First we settled in a hotel. This one was much better compared to the one in Cairo. We could even enjoy a beautiful view of the Nile from our balcony.

Then we went on a round walk around the city center. The walk also included a bazaar. It didn't take us long to notice the lack of rubbish laying around. That's compared to Cairo of course.

Hunger was slowly getting to us and our guide took us to a local pizza place. Not Italian kind of pizza, but its Egyptian version. It was delicious!

After that it was time to catch some sleep. Our schedule continued at 2AM the next day. Yup, that's right - at two in the morning we were moving on.


Monday, 8 October 2007

Zabbaleen - People of the rubbish (Day 3)

This is the second part of Day 3 of our Egyptian Adventure. You can read about the first part in the previous post.

When we left the Mosque of Mohammed Ali our next stop was Rubbish city. But we knew nothing about it at that moment.

Our bus dropped us at a suspiciously looking part of the city. There was a strange smell in the air, but we got used to that by then. We just thought: "We're in Cairo after all, this is something normal."

With every step, we went deeper into a strange suburb. Soon garbage of all sorts was literally piled all around us. People were going through those heaps of all sorts of stuff with a strange enthusiasm and an occasional pig was rummaging around for something eatable.
Children were playing around and looking curiously at 12 strange Slovenians. They were quite cute and some of them just wanted to say hello or introduce themself to a strange foreigner. No one asked for baksheesh.
We got used by then to be approached by people asking for baksheesh in return for some strange favor they just came up with or even just like that.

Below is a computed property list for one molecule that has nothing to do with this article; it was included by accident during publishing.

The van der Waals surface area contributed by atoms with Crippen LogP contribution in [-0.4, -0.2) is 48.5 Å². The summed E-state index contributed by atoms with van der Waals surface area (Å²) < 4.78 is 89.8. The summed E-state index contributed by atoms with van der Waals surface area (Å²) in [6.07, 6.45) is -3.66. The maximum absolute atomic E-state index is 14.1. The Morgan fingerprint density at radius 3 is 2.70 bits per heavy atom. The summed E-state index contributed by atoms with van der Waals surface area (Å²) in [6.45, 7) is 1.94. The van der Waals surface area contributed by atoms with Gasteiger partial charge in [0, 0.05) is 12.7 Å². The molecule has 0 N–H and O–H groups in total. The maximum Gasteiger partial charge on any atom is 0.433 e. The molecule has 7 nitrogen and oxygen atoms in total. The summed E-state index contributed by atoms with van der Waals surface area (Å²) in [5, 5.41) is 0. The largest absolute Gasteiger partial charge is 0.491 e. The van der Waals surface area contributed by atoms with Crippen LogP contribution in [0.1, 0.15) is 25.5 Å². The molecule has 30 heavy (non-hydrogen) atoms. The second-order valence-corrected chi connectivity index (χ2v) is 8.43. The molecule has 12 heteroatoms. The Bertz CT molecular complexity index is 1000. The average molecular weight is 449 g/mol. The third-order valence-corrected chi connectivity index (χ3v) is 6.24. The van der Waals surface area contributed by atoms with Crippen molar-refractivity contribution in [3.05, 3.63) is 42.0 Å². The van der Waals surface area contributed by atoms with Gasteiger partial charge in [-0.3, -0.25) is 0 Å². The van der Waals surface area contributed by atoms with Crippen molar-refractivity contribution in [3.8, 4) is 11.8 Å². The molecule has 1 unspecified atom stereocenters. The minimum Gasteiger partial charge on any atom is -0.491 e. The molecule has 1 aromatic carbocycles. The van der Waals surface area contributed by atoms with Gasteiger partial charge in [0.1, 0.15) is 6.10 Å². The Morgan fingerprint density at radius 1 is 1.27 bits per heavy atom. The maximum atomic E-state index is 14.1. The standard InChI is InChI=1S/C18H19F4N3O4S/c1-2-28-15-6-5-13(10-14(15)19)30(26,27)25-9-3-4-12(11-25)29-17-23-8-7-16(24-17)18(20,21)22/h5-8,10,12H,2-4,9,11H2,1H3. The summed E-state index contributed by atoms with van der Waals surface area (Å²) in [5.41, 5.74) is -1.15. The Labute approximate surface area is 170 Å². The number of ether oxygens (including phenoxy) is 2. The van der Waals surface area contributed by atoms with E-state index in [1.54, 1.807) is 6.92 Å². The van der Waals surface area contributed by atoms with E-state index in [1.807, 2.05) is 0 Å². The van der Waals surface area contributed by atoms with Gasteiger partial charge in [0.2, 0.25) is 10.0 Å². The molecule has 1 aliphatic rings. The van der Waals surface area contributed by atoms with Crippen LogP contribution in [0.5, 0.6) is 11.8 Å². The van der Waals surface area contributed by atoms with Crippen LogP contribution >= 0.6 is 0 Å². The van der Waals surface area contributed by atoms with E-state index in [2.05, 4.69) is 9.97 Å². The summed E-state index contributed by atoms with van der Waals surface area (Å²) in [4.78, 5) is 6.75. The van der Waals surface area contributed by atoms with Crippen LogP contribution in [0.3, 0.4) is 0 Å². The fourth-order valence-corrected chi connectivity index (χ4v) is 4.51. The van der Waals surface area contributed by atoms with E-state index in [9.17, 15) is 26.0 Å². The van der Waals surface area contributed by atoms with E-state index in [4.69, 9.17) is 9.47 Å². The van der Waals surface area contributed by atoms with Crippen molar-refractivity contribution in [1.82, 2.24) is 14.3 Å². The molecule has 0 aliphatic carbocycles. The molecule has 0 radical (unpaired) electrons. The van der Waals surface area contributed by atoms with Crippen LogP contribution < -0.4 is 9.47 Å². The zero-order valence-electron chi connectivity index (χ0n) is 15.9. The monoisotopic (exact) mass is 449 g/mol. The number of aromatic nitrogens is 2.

After we got through this part of the city we went uphill. Steep rocky slopes were carved with various biblical motives. We made a stop at an interesting church which was carved into the side of a hill. Our guide decided it was time for an explanation.

He explained to us a few things about the place we had just seen. First of all, those people we had seen were mostly Christians (Muslims have no need for pigs). People we had seen live there by their own choice. Sorting rubbish is what Zabbaleen (people of the rubbish in Arabic) do for a living. And they earn enough to fall into Egyptian middle class. Ground floors of their houses are used for sorting rubbish. Upper floors however are mostly well furnished. The backyards also serve as parking places for fancy cars (Mercedes, Mitsubishi or BMW is not a strange sight in those streets).
On our way back to the bus, we looked at the same things as before through a totally different pair of glasses.

Did you know that two million Egyptians live in family tombs? The bus dropped us in front of one such tomb. Our guide has even arranged for us to take a look inside. The family didn't seem to mind. They got a nice amount of Egyptian Pounds afterwards to make us feel welcome. After fifteen minutes or so we moved on.

We were slowly starting to feel hungry and a meal followed. We stopped at a local place for a meal of kushary. It is made of Egyptian lentils, rice and macaroni casserole. Served with tomato sauce and some other extra spicy sauce.

It didn't look too promising but surprisingly it was very tasty. I think most of us liked it. One portion of kushary plus half a liter bottle of water costs approximately 1/4 of a Euro. I think two such portions should be enough to take you through the day. 1/2 of a Euro to provide food for a day is a bargain by my standards.

An afternoon walk through the streets of Islamic Cairo was really picturesque. It was a shame we were in a bit of a hurry and there wasn't enough time for some serious photography. Even that couldn't spoil a couple of nice photos.
In the old days big, stone wells were built throughout the city for everyone to have access to fresh drinking water. Nowadays, small plastic water wells (the orange thing on the photo below) can be seen in the middle of busy streets.

When the night fell we had a walk through Khan el Khalili Bazaar. This was one heck of a haggling experience. It felt like we were thrown to the lions.
When time it was time to leave we were already eating those lions. Well we weren't, but it felt like that. I guess in the end we were still not buying stuff at local prices, but maybe sometimes we came close.

After leaving the Bazaar behind, we went to the train station where we caught a night train to Aswan.